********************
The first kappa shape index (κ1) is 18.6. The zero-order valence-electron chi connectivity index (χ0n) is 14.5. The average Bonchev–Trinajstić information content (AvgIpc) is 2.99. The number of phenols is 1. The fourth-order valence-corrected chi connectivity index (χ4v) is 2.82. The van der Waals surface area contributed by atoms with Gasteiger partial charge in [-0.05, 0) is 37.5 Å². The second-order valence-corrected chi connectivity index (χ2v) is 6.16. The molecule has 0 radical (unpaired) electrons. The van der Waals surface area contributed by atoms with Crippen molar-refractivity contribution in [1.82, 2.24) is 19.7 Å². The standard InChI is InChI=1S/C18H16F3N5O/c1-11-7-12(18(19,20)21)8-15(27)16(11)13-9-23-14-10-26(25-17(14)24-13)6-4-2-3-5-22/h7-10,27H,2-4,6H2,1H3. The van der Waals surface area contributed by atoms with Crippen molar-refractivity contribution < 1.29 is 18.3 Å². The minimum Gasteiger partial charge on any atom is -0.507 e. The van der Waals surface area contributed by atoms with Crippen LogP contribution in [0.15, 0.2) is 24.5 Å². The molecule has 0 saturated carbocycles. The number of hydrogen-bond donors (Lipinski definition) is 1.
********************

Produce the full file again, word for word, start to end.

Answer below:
The first kappa shape index (κ1) is 18.6. The zero-order valence-electron chi connectivity index (χ0n) is 14.5. The average Bonchev–Trinajstić information content (AvgIpc) is 2.99. The number of phenols is 1. The fourth-order valence-corrected chi connectivity index (χ4v) is 2.82. The van der Waals surface area contributed by atoms with Gasteiger partial charge in [-0.05, 0) is 37.5 Å². The second-order valence-corrected chi connectivity index (χ2v) is 6.16. The molecule has 0 radical (unpaired) electrons. The van der Waals surface area contributed by atoms with Crippen molar-refractivity contribution in [1.82, 2.24) is 19.7 Å². The standard InChI is InChI=1S/C18H16F3N5O/c1-11-7-12(18(19,20)21)8-15(27)16(11)13-9-23-14-10-26(25-17(14)24-13)6-4-2-3-5-22/h7-10,27H,2-4,6H2,1H3. The van der Waals surface area contributed by atoms with Crippen molar-refractivity contribution < 1.29 is 18.3 Å². The minimum Gasteiger partial charge on any atom is -0.507 e. The van der Waals surface area contributed by atoms with Crippen LogP contribution in [0.15, 0.2) is 24.5 Å². The molecule has 0 saturated carbocycles. The number of hydrogen-bond donors (Lipinski definition) is 1.